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Automobile Safety for Dogs

We've all seen dogs hanging their heads out car windows or riding in the backs of pickup trucks. Dogs that travel that way are at risk of serious injury or even death. Dust and other airborne debris traveling at the speed of a moving vehicle can cause serious damage to eyes and ears. Worse, dogs sometimes jump from a window or truck bed. If they luck out and land safely, they still may be struck by another vehicle, or run and become lost. Many dogs are killed or badly injured this way every year. We practice auto safety for our children and ourselves. Our dogs deserve as much.

The safest way for a dog to travel is in a secure crate. If you are involved in an accident, your pup is much safer in a crate than loose or even in a safety harness. The crate, especially a plastic airline crate, will protect your dog from injuries on impact and keep the dog secure in the aftermath. More than one dog has survived a car accident and then been killed on the road when he slips out an open car door. If you are injured in an accident, emergency personnel won't have to worry about getting past your dog to help you if he's crated.

Grrrrowls

Never let your dog ride in the front seat of a vehicle with air bags. Dogs, like small children, can be killed or injured by deploying air bags.

A doggy seatbelt—a harness arrangement that fastens to the car's seatbelt—is a reasonably good alternative to a crate, although it won't provide as much protection.

Before you decide to take your dog along on a trip, whether it's a 20-minute errand or a 2-week vacation, be sure that he can go with you when you leave the car. In only a few minutes, the temperature in a closed car can rise high enough to kill your dog or cause permanent damage, even with the windows partially open. Try sitting in a closed car with the window just cracked. If you're uncomfortable, your dog will be more so because he isn't as efficient as a human being at cooling himself. Hyperthermia, or overheating, can be fatal. If you won't be able to take your dog out of the car with you, leave him at home.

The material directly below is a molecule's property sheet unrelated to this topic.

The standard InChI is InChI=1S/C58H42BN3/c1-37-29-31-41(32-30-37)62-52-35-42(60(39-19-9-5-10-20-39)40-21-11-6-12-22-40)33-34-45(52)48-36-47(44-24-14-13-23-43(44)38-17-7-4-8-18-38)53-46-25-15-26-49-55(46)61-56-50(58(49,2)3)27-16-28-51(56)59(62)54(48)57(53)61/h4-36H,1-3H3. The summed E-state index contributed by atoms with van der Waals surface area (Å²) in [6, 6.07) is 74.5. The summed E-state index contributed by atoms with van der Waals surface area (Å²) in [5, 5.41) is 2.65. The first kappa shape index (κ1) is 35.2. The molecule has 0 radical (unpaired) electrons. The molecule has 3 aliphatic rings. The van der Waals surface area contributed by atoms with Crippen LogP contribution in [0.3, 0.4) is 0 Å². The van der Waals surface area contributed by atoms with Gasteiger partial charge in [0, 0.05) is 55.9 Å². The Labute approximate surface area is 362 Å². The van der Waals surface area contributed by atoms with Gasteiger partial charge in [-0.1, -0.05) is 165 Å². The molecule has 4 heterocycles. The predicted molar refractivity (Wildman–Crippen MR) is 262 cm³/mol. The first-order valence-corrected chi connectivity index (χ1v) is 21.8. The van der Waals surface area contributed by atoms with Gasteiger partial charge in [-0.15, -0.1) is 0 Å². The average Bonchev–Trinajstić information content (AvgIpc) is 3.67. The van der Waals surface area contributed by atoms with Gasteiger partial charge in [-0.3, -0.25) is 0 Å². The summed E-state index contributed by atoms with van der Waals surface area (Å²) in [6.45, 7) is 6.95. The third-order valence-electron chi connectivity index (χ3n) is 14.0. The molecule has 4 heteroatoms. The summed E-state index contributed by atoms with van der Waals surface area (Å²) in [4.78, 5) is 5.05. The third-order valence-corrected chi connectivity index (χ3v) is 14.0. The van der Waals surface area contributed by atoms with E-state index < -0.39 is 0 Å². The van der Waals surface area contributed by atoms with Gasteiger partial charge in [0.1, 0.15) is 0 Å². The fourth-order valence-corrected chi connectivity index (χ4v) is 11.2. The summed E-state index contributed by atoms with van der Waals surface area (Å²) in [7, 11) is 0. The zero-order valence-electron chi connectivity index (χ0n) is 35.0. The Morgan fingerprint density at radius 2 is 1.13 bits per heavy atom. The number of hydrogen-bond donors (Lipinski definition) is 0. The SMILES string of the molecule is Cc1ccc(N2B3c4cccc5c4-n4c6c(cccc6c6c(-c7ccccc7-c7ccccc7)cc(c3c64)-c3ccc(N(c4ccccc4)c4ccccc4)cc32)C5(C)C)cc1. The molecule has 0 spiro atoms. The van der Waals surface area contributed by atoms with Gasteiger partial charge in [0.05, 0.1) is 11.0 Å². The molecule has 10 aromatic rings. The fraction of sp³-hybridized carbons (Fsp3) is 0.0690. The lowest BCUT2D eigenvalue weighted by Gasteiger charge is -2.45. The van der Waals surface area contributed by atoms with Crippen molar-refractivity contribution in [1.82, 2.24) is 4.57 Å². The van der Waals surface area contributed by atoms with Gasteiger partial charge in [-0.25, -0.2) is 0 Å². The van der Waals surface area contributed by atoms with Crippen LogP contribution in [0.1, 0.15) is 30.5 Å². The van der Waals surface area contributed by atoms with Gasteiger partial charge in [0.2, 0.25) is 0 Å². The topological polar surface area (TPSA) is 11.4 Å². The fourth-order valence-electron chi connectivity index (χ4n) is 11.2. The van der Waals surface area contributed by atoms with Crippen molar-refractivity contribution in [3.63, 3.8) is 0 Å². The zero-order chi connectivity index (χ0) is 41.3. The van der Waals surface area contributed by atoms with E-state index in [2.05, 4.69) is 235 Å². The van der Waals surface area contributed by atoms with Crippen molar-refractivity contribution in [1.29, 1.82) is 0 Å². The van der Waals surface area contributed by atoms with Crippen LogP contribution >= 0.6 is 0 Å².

Chew on This

When the outside temperature is 78°F, a closed car will reach 90°F in 5 minutes, and 110°F in 25 minutes. Even a few minutes in a hot car can kill your dog or cause irreversible damage.

Not all dogs enjoy car rides. Some are so afraid of the car that they drool, shake, or vomit. Sometimes the car itself frightens the dog—the noise, motion, and vibration take some getting used to. Some dogs are afraid of the car because they only ever ride in it to go to the vet! (How would you like the car if you only used it to go to the dentist?) Let's see how you can help your dog get past his fear.

Make the car itself a pleasant place. Sit in the car with your dog for short periods without the car running. Give her a few treats (or feed her a regular meal), pet her, talk to her, and then quit. Don't make a big fuss, pet, or play with her when you get out—you want the car to be nicer than getting away from the car. Do this every day for a few days if necessary. When she seems comfortable with being in the car, repeat the procedure with her in her crate or seat belt. When she's relaxed about that, do the same thing with the car running. Don't go anywhere yet, just let her get used to the noise, vibration, and smell of a running car. Then move on to very short trips—maybe around the block. Once you start driving with her, begin to play with her when you stop so that she learns that the car is a magic carpet to good things. Slowly increase the length of the trips. Take her to fun places—a park for a walk, maybe out for an ice cream cone. Most dogs quickly decide that going in the car is great fun and are disappointed when they can't go.

More on: Pets

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Excerpted from The Complete Idiot's Guide to Getting and Owning a Dog © 2003 by Sheila Webster Boneham, Ph.D. All rights reserved including the right of reproduction in whole or in part in any form. Used by arrangement with Alpha Books, a member of Penguin Group (USA) Inc.

To order this book visit Amazon's web site or call 1-800-253-6476.


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